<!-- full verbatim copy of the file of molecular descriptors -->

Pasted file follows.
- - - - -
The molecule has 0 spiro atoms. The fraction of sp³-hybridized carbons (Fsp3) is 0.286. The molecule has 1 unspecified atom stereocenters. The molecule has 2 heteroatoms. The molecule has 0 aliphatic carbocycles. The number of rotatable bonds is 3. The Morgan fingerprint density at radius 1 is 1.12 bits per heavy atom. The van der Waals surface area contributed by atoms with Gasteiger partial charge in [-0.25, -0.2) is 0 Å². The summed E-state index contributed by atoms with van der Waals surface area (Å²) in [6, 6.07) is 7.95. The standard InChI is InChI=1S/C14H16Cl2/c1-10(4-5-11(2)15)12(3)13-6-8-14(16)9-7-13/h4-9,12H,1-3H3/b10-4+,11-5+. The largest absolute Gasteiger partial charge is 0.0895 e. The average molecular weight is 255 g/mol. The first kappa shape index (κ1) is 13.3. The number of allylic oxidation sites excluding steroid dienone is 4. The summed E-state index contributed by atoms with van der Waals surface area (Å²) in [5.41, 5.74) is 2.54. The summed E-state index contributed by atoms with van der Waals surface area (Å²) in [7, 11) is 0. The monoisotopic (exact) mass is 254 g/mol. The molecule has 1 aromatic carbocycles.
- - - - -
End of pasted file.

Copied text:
The molecule has 0 spiro atoms. The fraction of sp³-hybridized carbons (Fsp3) is 0.286. The molecule has 1 unspecified atom stereocenters. The molecule has 2 heteroatoms. The molecule has 0 aliphatic carbocycles. The number of rotatable bonds is 3. The Morgan fingerprint density at radius 1 is 1.12 bits per heavy atom. The van der Waals surface area contributed by atoms with Gasteiger partial charge in [-0.25, -0.2) is 0 Å². The summed E-state index contributed by atoms with van der Waals surface area (Å²) in [6, 6.07) is 7.95. The standard InChI is InChI=1S/C14H16Cl2/c1-10(4-5-11(2)15)12(3)13-6-8-14(16)9-7-13/h4-9,12H,1-3H3/b10-4+,11-5+. The largest absolute Gasteiger partial charge is 0.0895 e. The average molecular weight is 255 g/mol. The first kappa shape index (κ1) is 13.3. The number of allylic oxidation sites excluding steroid dienone is 4. The summed E-state index contributed by atoms with van der Waals surface area (Å²) in [5.41, 5.74) is 2.54. The summed E-state index contributed by atoms with van der Waals surface area (Å²) in [7, 11) is 0. The monoisotopic (exact) mass is 254 g/mol. The molecule has 1 aromatic carbocycles.